US Scrap Price May See Little Support From Kanto Tender

The price spread between US containerised HMS and higher-grade Japanese scrap may remain wide in the near future, as weak sentiment and fundamentals in the Asian steel market may not allow steelmakers to accept significantly higher imported scrap prices.
The August Japan Kanto tender was settled on 10 August at an average of ¥42,061/t ($311.56/t) fas for H2, equivalent to ¥43,061/t fob. The result led trade sources to now estimate H1/H2 50:50 cfr Taiwan at $375-380/t, while US containerised HMS 1/2 80:20 was last traded at $335/t cfr on 11 August.
Taiwanese steelmakers typically purchase H1/H2 50:50 from Japan at a premium of $5/t above H2, which is typically priced at $10/t above US containerised HMS 1/2 80:20.
It may be natural to expect US prices to move higher into line with Japanese prices. But some sources said that they are sceptical of firmer US prices because of tepid demand for finished and semi-finished steel products in north and east Asia. Many added that only Turkey and some south Asian countries such as India and Bangladesh have shown increased procurement appetite so far.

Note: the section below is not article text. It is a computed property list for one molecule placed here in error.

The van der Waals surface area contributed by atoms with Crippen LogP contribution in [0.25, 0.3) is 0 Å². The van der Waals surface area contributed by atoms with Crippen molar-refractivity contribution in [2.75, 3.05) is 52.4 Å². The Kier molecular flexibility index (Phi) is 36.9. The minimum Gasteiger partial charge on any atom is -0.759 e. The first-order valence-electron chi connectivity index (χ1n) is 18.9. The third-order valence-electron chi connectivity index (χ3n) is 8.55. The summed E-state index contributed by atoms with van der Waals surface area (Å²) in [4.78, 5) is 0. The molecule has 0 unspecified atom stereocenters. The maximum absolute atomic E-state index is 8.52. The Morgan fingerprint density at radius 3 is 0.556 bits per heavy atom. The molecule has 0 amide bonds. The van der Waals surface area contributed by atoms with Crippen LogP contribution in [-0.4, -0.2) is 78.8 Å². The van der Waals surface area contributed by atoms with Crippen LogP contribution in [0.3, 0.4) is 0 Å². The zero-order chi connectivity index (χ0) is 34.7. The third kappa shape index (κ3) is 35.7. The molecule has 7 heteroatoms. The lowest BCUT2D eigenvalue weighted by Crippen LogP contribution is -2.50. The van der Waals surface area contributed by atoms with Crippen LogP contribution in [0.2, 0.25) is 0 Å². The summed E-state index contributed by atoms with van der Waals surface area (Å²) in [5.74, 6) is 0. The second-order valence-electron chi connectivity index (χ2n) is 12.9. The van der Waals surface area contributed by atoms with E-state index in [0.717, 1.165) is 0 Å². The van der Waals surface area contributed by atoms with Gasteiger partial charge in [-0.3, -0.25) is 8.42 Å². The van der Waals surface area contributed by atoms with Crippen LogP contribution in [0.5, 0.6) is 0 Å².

Taiwan’s domestic benchmark setter, Feng Hsin, cut its local rebar prices by NT600/t ($20.04/t) to NT$18,600/t on 8 August.
“It’s true the gap between US and Japanese prices has widened, but that does not mean that buyers are ready to accept Japanese prices,” a Taiwanese scrap buyer said. “Steelmakers would still prioritise US containerised scrap, which is cheaper and more widely accepted.”
The US is Taiwan’s largest ferrous scrap supplier. The US sent 623,000t of ferrous scrap to Taiwan in January-June, which represent more than 42pc of Taiwan’s total scrap imports, customs data show.
In Vietnam, local steelmakers faced the same predicament. Some buyers said their workable levels are no higher than $360/t for H2. A limited number of offers were heard for H2 at around $375/t cfr Vietnam earlier this week.
Most Japanese suppliers will not update their offers before mid-next week because of public holidays on 11 August and 13-15 August in the country. Japanese suppliers are widely expected to lift prices after the holidays, which will further widen the US-Japanese scrap price spread.
“The Kanto tender yesterday was a surprise to many,” a trader said. “Although it was lower compared to July’s Kanto tender results, it rebounded a fair bit from August’s lows.”